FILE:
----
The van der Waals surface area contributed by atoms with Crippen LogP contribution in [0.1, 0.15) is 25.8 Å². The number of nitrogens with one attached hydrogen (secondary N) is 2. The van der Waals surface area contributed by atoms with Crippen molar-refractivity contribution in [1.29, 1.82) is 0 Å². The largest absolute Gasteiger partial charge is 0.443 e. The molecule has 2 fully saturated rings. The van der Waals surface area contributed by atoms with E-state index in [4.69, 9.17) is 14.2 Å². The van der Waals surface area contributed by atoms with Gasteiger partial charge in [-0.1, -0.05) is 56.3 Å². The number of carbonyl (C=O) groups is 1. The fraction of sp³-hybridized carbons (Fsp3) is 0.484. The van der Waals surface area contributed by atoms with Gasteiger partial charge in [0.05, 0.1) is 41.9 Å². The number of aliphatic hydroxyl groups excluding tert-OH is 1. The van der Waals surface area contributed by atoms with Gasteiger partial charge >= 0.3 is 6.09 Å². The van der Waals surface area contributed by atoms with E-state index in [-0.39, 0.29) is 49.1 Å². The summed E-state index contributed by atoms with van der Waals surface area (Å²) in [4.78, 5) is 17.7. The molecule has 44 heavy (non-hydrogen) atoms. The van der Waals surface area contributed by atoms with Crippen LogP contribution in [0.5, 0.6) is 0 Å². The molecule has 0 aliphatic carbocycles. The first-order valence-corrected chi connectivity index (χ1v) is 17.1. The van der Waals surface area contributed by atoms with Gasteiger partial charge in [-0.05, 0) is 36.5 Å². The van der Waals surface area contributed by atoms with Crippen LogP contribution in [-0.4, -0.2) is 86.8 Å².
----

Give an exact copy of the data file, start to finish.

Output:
The van der Waals surface area contributed by atoms with Crippen LogP contribution in [0.1, 0.15) is 25.8 Å². The number of nitrogens with one attached hydrogen (secondary N) is 2. The van der Waals surface area contributed by atoms with Crippen molar-refractivity contribution in [1.29, 1.82) is 0 Å². The largest absolute Gasteiger partial charge is 0.443 e. The molecule has 2 fully saturated rings. The van der Waals surface area contributed by atoms with E-state index in [4.69, 9.17) is 14.2 Å². The van der Waals surface area contributed by atoms with Gasteiger partial charge in [-0.1, -0.05) is 56.3 Å². The number of carbonyl (C=O) groups is 1. The fraction of sp³-hybridized carbons (Fsp3) is 0.484. The van der Waals surface area contributed by atoms with Gasteiger partial charge in [0.05, 0.1) is 41.9 Å². The number of aliphatic hydroxyl groups excluding tert-OH is 1. The van der Waals surface area contributed by atoms with Gasteiger partial charge >= 0.3 is 6.09 Å². The van der Waals surface area contributed by atoms with E-state index in [-0.39, 0.29) is 49.1 Å². The summed E-state index contributed by atoms with van der Waals surface area (Å²) in [4.78, 5) is 17.7. The molecule has 44 heavy (non-hydrogen) atoms. The van der Waals surface area contributed by atoms with Crippen LogP contribution in [0.5, 0.6) is 0 Å². The molecule has 0 aliphatic carbocycles. The first-order valence-corrected chi connectivity index (χ1v) is 17.1. The van der Waals surface area contributed by atoms with Gasteiger partial charge in [-0.05, 0) is 36.5 Å². The van der Waals surface area contributed by atoms with Crippen LogP contribution in [-0.4, -0.2) is 86.8 Å².